Even before the summer break ended at Silverstone this weekend the first domino in the row had tumbled. The move of Alex Rins to Monster Energy Yamaha from LCR Honda next season is just the start. Plenty more dominoes will fall in the next few weeks. It’s that time of the year. We have not even reached the halfway stage of this season and already next year is on our minds. It’s part and part of the process that just gets earlier and earlier every season. Some moves come completely out of the blue. Others are much more predictable.

Without a doubt the biggest defection and secret in every sense of the word came in 1961 when Ernst Degner left the East German MZ factory to join Suzuki. At the other end of the scale, Valentino Rossi’s announcement he was leaving Honda to join Yamaha in 2004 hardly came as a great surprise. Both moves played a massive part in the outcome of the World Championships for many years to follow

Degner’s story is more akin to a John le Carre cold war thriller than a Grand Prix paddock story. Riding the two-stroke East German MZ he led the 125cc World Championship from the four-stroke Honda of Tom Phillis going into the penultimate round of the Championship at Kristianstad in Sweden. Suzuki wanted Degner’s engineering and riding prowess to spearhead their attack on both 50 and 125cc World Championships in the coming seasons.

Degner was keen to shake of the shackles of living in communist-controlled East Germany and so his defection from his homeland was hatched in enormous and necessary secrecy. It was never going to be easy. Degner was accompanied and watched by a dreaded Stasi policeman at every Grand Prix to ensure he would return to his homeland after every race.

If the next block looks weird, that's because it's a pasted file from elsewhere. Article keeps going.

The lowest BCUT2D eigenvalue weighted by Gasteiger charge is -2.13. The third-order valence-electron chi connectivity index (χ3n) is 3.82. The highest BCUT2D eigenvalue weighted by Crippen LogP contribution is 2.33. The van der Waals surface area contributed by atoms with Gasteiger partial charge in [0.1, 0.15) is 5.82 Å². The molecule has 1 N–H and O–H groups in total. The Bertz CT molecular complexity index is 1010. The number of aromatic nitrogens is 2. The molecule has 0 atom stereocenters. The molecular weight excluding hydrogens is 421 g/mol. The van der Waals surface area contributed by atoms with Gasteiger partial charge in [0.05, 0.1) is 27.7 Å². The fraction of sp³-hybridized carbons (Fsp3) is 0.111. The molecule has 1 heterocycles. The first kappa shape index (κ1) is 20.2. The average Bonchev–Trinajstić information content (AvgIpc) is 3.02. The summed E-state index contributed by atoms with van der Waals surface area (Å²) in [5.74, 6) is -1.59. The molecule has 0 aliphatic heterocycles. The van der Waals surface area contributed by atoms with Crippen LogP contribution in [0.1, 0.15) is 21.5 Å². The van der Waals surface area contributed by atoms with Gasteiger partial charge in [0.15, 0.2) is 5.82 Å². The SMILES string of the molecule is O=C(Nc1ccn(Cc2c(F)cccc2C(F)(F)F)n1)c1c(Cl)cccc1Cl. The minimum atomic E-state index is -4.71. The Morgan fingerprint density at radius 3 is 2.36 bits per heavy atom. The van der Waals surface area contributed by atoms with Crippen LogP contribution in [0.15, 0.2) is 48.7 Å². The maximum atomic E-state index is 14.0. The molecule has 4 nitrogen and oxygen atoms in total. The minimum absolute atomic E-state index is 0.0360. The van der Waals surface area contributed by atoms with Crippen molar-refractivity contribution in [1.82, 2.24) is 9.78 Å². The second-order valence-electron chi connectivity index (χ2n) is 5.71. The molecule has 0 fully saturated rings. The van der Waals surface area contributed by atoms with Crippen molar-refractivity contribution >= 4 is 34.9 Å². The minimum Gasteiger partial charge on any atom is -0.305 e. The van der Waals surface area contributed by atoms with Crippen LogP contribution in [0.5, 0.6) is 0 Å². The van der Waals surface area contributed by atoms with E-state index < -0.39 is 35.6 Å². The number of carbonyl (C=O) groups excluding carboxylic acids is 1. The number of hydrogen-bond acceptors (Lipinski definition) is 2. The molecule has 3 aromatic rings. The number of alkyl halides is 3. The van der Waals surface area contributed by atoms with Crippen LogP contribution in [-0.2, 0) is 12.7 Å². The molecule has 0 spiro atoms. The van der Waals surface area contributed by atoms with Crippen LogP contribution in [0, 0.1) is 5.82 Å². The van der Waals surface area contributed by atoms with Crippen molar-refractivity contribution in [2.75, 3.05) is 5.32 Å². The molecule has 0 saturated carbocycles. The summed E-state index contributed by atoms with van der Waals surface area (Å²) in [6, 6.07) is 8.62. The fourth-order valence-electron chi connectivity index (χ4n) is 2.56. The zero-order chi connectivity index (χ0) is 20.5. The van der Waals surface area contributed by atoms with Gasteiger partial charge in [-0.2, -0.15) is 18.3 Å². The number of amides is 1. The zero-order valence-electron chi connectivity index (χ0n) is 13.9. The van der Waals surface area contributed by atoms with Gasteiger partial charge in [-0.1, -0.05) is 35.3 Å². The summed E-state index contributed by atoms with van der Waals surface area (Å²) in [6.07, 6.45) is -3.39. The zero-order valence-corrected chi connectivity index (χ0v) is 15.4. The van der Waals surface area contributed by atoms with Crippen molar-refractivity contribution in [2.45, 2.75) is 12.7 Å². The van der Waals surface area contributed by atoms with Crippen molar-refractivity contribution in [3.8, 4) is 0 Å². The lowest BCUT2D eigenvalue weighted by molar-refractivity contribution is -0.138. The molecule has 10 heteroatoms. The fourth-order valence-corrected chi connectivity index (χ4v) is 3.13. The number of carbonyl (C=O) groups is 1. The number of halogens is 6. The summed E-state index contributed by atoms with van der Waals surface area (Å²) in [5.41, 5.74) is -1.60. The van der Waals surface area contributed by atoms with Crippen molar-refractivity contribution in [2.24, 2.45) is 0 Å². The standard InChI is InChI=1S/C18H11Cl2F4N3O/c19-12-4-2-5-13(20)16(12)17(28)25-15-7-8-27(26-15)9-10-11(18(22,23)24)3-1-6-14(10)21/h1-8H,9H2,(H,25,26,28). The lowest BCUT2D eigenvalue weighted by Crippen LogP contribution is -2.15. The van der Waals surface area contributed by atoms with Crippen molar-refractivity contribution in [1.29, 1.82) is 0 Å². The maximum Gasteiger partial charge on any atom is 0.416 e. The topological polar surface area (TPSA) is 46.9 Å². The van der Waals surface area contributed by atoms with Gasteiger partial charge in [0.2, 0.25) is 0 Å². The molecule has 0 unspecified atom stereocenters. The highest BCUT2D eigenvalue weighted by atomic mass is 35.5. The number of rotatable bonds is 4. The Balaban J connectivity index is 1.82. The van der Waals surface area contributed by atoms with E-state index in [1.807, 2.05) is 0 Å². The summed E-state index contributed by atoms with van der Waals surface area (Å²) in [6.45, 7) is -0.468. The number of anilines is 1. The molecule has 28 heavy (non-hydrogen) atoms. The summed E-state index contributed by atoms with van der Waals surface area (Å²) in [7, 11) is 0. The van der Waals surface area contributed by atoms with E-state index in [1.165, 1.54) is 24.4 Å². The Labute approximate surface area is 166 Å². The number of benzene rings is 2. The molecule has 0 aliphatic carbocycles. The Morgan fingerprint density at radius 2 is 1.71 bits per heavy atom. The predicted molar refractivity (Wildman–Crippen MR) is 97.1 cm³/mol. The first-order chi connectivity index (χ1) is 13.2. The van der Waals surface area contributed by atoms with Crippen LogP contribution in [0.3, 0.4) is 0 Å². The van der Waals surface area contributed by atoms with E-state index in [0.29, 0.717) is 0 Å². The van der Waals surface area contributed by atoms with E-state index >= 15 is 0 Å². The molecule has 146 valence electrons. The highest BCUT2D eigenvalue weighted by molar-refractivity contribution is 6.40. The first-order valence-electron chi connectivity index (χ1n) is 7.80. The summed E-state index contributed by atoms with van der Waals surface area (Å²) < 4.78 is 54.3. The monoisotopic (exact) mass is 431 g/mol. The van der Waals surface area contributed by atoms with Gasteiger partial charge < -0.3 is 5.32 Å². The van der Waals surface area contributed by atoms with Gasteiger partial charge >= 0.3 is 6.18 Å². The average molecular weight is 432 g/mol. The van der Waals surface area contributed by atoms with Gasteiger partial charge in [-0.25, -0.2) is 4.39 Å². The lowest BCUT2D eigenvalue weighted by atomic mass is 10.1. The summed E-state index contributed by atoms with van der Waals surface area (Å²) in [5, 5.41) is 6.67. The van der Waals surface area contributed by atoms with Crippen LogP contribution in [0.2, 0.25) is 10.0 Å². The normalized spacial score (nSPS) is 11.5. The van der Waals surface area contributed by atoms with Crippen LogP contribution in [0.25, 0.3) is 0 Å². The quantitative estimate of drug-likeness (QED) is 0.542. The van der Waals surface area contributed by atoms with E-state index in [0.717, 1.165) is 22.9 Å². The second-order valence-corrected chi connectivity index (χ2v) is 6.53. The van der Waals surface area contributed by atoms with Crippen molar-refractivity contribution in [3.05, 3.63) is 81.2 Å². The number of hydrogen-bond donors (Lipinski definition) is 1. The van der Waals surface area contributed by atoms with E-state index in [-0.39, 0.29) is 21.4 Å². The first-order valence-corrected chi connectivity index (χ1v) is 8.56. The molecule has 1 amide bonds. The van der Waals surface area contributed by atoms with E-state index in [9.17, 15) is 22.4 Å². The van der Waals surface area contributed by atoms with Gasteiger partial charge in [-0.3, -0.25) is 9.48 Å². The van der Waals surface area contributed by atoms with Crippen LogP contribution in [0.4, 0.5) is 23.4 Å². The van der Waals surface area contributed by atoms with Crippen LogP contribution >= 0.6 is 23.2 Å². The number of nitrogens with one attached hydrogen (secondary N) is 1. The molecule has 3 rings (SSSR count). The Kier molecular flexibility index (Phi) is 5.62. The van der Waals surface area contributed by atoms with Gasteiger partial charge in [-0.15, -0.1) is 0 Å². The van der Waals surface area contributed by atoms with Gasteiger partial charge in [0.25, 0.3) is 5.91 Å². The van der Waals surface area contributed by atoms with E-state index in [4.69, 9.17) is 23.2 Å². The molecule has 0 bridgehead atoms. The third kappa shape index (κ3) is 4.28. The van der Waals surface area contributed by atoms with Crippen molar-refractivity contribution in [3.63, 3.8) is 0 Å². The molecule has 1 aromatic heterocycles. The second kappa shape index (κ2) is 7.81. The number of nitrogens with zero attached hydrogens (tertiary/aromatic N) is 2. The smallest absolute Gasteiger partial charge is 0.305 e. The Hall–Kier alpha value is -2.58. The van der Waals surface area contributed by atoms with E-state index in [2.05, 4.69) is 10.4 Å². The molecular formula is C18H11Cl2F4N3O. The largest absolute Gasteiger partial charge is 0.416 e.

While he was en route to Sweden a friend smuggled Degner’s wife and children in the boot of an American car through the checkpoint in the Berlin Wall to safety in West Berlin. After the race once Degner knew his family were safe, he tricked the Stasi policeman and jumped on the ferry to Denmark taking with him all the MZ two-stroke secrets plus some engine parts to Suzuki. The Degner family was free and he rewarded Suzuki with their first 50cc World title the following season.

There is nothing the Grand Prix paddock likes more than a good old rumour especially over a beer at the end of a day. Those rumours flowed like that beer, in 2003. The rumour was that Valentino Rossi was leaving Honda and joining the underperforming Yamaha team. I honestly didn’t believe it at first. The BBC were not happy with me because I did not push Honda hard enough on the subject in an interview in Rio, but as the year progressed it was obvious it was going to happen.

Both Honda and Yamaha kept stum, but by the time I hosted the press conference at that final round in Valencia to make the official announcement it was old, but still sensational news. I will never forget Rossi’s first ride on the Yamaha at that opening round of the 2004 at Welkom in South Africa. Twenty-eight laps of pure theatre as those bitter rivals Rossi and Max Biaggi duelled in the sun. At the chequered flag Rossi held a two-tenths of a second advantage over the man he’d replaced at Yamaha. The rest is history and Rossi went on to win Yamaha the World title that season and three more times. I should have believed those rumours from the start!

So the silly season has already arrived with still 11 races remaining. The Silverstone paddock was buzzing with rumours especially concerning the three M’s. Marquez, Morbidelli and Martin. Rins has pushed over the first domino and be prepared for plenty more to follow in the next few weeks. We love it.